The End of the Rain

With this past week’s stressful forecast of more rain, my heart sunk as I looked out over the already-saturated fields. Farmers all around the area are struggling to keep their employees busy, finding inside work to do, and trying with all their might to keep their greenhouse plants alive. Most of those plants wanted to get outside and into fresh soil weeks ago, but it’s just been too wet.

But lucky us, as the forecast shifted and we narrowly avoided another atmospheric river! Sure, it rained, but not the inches that were originally predicted. Could this be the end of the major storms for the year? I sure hope so.

The problem with such a wet spring is that the soil is just so wet, and with cool temperatures it will take a while to dry down. For many farners, waiting to get into their fields with heavy equipment, it will be weeks yet.

Luckily for the gardeners, our footsteps make a lighter impact on garden soil. But it’s still worth being extra careful out there. Soil is so fragile, and trampling around your garden in the mud is one of the worst things you can do.

The main reason for this lies in the precious air space in your soil. When it gets muddy and heavy, your footsteps, hands, and digging tools will only act to squish out that air space – leaving no room for roots to spread and grow. Conversely, if your soil is too dry and you work it, you run the risk of breaking up aggregates that have formed, and turning your once-chunky tilth into dust.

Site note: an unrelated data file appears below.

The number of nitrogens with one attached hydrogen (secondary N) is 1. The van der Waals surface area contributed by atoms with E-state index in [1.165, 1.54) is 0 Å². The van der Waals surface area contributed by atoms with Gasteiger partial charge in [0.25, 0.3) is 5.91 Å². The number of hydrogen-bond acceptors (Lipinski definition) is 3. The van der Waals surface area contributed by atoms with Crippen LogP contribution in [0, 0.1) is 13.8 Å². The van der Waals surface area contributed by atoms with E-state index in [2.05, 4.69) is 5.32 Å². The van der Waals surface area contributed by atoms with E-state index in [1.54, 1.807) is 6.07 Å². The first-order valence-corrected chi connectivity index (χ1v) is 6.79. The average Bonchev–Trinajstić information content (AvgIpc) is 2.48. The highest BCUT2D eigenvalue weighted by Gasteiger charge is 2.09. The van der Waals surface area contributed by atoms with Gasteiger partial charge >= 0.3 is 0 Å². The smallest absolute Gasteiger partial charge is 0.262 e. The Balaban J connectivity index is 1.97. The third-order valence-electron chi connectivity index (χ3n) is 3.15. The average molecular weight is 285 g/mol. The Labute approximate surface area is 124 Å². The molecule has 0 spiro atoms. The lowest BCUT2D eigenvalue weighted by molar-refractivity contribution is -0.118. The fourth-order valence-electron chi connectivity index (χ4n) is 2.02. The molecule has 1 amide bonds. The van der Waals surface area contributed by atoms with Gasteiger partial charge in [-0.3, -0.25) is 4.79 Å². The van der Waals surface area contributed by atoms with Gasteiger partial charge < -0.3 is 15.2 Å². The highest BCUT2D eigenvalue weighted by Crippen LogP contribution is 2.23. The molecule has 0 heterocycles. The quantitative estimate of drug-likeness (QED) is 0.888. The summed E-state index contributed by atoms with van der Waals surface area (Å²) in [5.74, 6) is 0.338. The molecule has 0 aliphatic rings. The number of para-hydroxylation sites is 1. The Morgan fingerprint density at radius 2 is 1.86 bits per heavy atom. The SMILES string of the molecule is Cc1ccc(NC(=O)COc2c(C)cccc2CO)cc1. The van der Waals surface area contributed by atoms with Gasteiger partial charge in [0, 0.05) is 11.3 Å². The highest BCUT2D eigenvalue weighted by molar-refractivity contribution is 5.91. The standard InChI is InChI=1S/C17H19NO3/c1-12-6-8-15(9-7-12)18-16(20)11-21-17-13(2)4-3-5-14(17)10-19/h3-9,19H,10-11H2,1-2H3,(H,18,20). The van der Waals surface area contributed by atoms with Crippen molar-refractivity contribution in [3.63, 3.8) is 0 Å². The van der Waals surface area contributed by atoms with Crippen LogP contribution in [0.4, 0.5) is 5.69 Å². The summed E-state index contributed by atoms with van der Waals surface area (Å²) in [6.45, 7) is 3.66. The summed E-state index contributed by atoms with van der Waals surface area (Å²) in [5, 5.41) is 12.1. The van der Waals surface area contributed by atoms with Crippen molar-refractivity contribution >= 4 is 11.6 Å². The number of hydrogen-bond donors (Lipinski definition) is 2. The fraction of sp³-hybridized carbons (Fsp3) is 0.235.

To test if your soil is right for working, grab a handful of it, squeeze it into a ball, release your fingers, and see if the ball shape remains. If it quickly turned into a solid mass, it’s still too wet! If it forms a loose ball, that easily breaks apart when you toss it lightly in the air and catch it again, it’s perfect and ready to be planted. Aim for this sweet spot for any of your gardening tasks. Otherwise, wait and avoid one of the most common gardening mistakes out there.

If you’re getting super antsy to garden, there’s plenty you can do right now. You can go out and buy your seeds and seed starting supplies, organize your potting shed, sharpen, clean and repair your tools, mulch and compost perennial plants in the landscaping, and continue to work on your garden plans for the year. Just stay off that fragile, wet soil!

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